DALLAS, Texas - The NHL's Olympic Break is a few days away, and your Dallas Stars professional ice hockey team is once again not in the playoffs. But ... the Stars are just one point behind eighth-seeded Vancouver for the final Wild Card spot, because what the NHL really needed to do was to add more confusing playoff scenarios.
In his first season as general manager, Jim Nill is slowly putting his signature on this franchise. What he needs are defenseman. The long time former Detroit Red Wings assistant GM was nice enough to answer some questions about how his first year with the Stars is going.
What is the biggest difference you have noticed from being an assistant to the top guy? The biggest difference is you are dealing with more people's issues. They have something going on, and they want to know what this or that is happening. That is probably the biggest difference.
Do you call and lean on your former boss - Red Wings GM Ken Holland? There is separation. We talk quite a bit, but it's chit chat. He's got lots going on, too.
Looking back on your decision to finally leave the Red Wings, why was this the right decision to come here? It was time. It was just time. I needed that challenge. I think it was good for Detroit, too. I was there for 20 years. We had all been together there for a long time. They had to re-assess their hockey department and making some changes, and I needed to, too.
One of the moves you made looked very much like something the Red Wings would have done - roll the dice on drafting (Russian teen center) Valeri Nichushkin. Is that wrong? Well, he was going to come here to play. Everybody's fear was that if you drafted him, he was going to go back to Russia. He would have gone down to the minors for a while, but not for long.
Is he the same kind of Eastern European the Red Wings would have taken? Yeah, it's the same thing. He's got it. Some guys have it, and he's got it. To be 18 and to be able to do what he does on a consistent basis - he's got it.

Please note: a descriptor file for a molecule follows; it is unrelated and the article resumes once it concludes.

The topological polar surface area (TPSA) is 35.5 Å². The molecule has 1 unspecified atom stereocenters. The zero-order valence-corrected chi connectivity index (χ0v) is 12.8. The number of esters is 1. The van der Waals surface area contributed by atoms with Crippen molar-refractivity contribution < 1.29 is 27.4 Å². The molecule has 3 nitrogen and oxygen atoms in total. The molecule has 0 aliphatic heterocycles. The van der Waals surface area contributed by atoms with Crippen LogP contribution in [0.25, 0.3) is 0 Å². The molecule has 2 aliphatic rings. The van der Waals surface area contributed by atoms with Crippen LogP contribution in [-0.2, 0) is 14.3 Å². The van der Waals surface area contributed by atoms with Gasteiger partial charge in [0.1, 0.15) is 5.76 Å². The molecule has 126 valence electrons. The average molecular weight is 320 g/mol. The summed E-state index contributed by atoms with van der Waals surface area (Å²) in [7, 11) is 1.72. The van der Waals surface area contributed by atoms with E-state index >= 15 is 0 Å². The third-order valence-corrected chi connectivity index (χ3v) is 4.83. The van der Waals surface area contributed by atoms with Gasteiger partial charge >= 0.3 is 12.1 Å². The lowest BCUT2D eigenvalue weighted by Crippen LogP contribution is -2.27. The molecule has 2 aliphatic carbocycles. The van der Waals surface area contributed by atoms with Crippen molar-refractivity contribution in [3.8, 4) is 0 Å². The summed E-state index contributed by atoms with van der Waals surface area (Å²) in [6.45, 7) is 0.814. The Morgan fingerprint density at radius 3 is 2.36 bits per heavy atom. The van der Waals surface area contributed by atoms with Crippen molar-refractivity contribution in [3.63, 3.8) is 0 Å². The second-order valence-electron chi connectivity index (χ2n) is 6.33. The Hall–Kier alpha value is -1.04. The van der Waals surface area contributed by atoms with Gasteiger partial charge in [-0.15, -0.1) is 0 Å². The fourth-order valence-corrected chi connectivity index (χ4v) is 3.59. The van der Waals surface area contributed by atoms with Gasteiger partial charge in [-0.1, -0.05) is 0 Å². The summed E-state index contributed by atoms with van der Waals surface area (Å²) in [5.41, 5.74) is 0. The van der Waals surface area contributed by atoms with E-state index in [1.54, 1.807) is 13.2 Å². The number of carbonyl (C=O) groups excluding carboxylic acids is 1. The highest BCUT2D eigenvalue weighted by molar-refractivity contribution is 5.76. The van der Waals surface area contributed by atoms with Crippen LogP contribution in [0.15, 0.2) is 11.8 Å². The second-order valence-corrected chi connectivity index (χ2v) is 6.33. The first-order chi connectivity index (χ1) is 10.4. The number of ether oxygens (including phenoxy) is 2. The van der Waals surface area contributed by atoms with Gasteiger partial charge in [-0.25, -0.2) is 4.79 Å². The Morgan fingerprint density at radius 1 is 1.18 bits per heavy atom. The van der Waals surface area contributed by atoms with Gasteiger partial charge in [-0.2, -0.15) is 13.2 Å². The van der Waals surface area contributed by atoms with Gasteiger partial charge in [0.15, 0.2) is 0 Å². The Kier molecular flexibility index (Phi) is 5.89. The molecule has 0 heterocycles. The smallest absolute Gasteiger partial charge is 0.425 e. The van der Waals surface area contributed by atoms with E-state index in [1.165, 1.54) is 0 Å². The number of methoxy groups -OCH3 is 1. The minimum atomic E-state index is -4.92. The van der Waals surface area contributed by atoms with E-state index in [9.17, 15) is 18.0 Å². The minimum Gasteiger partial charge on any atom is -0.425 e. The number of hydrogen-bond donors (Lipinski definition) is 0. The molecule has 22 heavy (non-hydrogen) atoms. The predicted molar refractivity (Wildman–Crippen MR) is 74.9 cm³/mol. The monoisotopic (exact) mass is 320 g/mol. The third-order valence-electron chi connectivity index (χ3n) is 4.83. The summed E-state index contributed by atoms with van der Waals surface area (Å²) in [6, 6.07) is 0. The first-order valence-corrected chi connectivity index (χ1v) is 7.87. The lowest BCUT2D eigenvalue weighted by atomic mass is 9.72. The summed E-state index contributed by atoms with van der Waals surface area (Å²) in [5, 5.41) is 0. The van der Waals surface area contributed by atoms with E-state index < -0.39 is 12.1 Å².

You are not lacking for talented forwards - We have a great foundation there.
Tell me if I'm wrong, it would appear you are lacking on defense. No, you're not wrong. I would say that is 75 percent of the teams in the NHL. We're all looking for it.
Is it like pitching in baseball now? Yeah, there's not enough. It's a tough position. What excites me is that internally we some pieces coming (in the minors). We have to be patient with it and it takes time.
How do you not force rushing that? They make it easy for you - if they're not ready, you can't. You have to give them some growth. There are going to be ups and downs. You know when they will be ready. It's like you said with pitching, defense and goaltending you can't rush those positions. They are a maturity position.
In terms of what you built, are you where you thought you would be or has the team underperformed? I'm excited, other than the standings, I like how we play. I think we are ahead of the curve as far as our identity of the team.
What is the identity? We are very fast and we play hard and play hard with four lines. To win in this NHL you have to have four lines. We have four lines, and they can all play.
How do you address the blueline without rushing those pieces? When we went into a game in LA just before Christmas, we went into that game with total man games of 508 on defense. And 300 of that was Alex Goligoski. None of these guys has played. Jordie Benn has grabbed a spot. Brenden Dillon has.
Are you going to the Olympics? No, watching on TV. I was in Sochi last year.
Biggest mispercetions people have about that culture and the safety issue? They are great people. If you are their friend, you are their friend for life. I think the danger is overrated. It's because of the Olympics, it's no different than being in New York City. There are dangers in every city. That's life. It's not as bad as people think.
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